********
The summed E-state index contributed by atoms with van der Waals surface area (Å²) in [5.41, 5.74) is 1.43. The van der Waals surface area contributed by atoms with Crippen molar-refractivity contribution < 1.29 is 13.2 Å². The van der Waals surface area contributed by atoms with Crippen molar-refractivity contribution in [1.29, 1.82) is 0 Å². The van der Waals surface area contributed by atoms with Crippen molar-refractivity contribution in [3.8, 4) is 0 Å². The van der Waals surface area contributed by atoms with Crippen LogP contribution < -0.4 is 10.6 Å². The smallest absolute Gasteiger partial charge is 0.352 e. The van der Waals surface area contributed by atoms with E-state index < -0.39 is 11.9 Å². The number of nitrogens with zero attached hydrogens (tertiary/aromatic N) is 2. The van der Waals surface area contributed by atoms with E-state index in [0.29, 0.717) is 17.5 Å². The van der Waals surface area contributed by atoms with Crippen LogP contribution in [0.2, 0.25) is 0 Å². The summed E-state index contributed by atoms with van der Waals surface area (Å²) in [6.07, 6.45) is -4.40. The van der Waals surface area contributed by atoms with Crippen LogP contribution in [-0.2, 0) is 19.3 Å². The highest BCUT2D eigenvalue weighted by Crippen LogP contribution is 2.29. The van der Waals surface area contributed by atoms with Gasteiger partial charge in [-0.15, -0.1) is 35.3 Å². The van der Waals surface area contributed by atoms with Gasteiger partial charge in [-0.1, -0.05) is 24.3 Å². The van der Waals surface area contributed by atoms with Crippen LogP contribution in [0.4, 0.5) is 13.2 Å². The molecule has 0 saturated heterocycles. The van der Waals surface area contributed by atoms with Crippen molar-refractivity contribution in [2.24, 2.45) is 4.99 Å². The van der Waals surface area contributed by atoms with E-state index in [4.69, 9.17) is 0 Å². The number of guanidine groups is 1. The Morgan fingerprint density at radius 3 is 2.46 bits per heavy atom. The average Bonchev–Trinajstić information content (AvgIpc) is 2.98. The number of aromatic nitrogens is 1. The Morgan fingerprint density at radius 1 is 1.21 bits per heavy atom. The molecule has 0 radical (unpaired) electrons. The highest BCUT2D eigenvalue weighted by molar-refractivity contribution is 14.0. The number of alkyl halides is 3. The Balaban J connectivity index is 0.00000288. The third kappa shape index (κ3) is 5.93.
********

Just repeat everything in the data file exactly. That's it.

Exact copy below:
The summed E-state index contributed by atoms with van der Waals surface area (Å²) in [5.41, 5.74) is 1.43. The van der Waals surface area contributed by atoms with Crippen molar-refractivity contribution < 1.29 is 13.2 Å². The van der Waals surface area contributed by atoms with Crippen molar-refractivity contribution in [1.29, 1.82) is 0 Å². The van der Waals surface area contributed by atoms with Crippen molar-refractivity contribution in [3.8, 4) is 0 Å². The van der Waals surface area contributed by atoms with Crippen LogP contribution < -0.4 is 10.6 Å². The smallest absolute Gasteiger partial charge is 0.352 e. The van der Waals surface area contributed by atoms with E-state index < -0.39 is 11.9 Å². The number of nitrogens with zero attached hydrogens (tertiary/aromatic N) is 2. The van der Waals surface area contributed by atoms with E-state index in [0.29, 0.717) is 17.5 Å². The van der Waals surface area contributed by atoms with Crippen LogP contribution in [0.2, 0.25) is 0 Å². The summed E-state index contributed by atoms with van der Waals surface area (Å²) in [6.07, 6.45) is -4.40. The van der Waals surface area contributed by atoms with Crippen LogP contribution in [-0.2, 0) is 19.3 Å². The highest BCUT2D eigenvalue weighted by Crippen LogP contribution is 2.29. The van der Waals surface area contributed by atoms with Gasteiger partial charge in [-0.15, -0.1) is 35.3 Å². The van der Waals surface area contributed by atoms with Gasteiger partial charge in [-0.1, -0.05) is 24.3 Å². The van der Waals surface area contributed by atoms with Crippen LogP contribution in [0.4, 0.5) is 13.2 Å². The molecule has 0 saturated heterocycles. The van der Waals surface area contributed by atoms with Crippen molar-refractivity contribution in [2.24, 2.45) is 4.99 Å². The van der Waals surface area contributed by atoms with E-state index in [4.69, 9.17) is 0 Å². The number of guanidine groups is 1. The Morgan fingerprint density at radius 3 is 2.46 bits per heavy atom. The average Bonchev–Trinajstić information content (AvgIpc) is 2.98. The number of aromatic nitrogens is 1. The Morgan fingerprint density at radius 1 is 1.21 bits per heavy atom. The molecule has 0 radical (unpaired) electrons. The highest BCUT2D eigenvalue weighted by molar-refractivity contribution is 14.0. The number of alkyl halides is 3. The Balaban J connectivity index is 0.00000288. The third kappa shape index (κ3) is 5.93.